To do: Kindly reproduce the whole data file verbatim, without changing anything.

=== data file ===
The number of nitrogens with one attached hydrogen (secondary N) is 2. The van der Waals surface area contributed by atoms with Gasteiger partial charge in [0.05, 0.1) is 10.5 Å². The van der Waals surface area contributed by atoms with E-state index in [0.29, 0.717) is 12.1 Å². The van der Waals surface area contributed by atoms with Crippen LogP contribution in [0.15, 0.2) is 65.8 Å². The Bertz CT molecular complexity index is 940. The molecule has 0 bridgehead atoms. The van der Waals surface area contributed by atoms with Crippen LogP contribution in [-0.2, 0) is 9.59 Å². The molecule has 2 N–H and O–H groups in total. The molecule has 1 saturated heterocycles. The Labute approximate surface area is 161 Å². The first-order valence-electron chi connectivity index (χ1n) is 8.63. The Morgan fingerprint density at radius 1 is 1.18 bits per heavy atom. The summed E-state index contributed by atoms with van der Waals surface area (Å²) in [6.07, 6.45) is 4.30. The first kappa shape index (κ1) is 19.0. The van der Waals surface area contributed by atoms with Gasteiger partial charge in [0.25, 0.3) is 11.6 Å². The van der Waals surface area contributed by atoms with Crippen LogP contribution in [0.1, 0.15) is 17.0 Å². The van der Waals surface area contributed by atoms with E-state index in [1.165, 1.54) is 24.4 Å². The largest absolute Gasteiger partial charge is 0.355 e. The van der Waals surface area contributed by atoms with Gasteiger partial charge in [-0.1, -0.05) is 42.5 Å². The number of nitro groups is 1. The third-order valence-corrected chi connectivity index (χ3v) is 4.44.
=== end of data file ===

The number of nitrogens with one attached hydrogen (secondary N) is 2. The van der Waals surface area contributed by atoms with Gasteiger partial charge in [0.05, 0.1) is 10.5 Å². The van der Waals surface area contributed by atoms with E-state index in [0.29, 0.717) is 12.1 Å². The van der Waals surface area contributed by atoms with Crippen LogP contribution in [0.15, 0.2) is 65.8 Å². The Bertz CT molecular complexity index is 940. The molecule has 0 bridgehead atoms. The van der Waals surface area contributed by atoms with Crippen LogP contribution in [-0.2, 0) is 9.59 Å². The molecule has 2 N–H and O–H groups in total. The molecule has 1 saturated heterocycles. The Labute approximate surface area is 161 Å². The first-order valence-electron chi connectivity index (χ1n) is 8.63. The Morgan fingerprint density at radius 1 is 1.18 bits per heavy atom. The summed E-state index contributed by atoms with van der Waals surface area (Å²) in [6.07, 6.45) is 4.30. The first kappa shape index (κ1) is 19.0. The van der Waals surface area contributed by atoms with Gasteiger partial charge in [0.25, 0.3) is 11.6 Å². The van der Waals surface area contributed by atoms with Crippen LogP contribution in [0.1, 0.15) is 17.0 Å². The van der Waals surface area contributed by atoms with E-state index in [1.165, 1.54) is 24.4 Å². The largest absolute Gasteiger partial charge is 0.355 e. The van der Waals surface area contributed by atoms with Gasteiger partial charge in [-0.1, -0.05) is 42.5 Å². The number of nitro groups is 1. The third-order valence-corrected chi connectivity index (χ3v) is 4.44.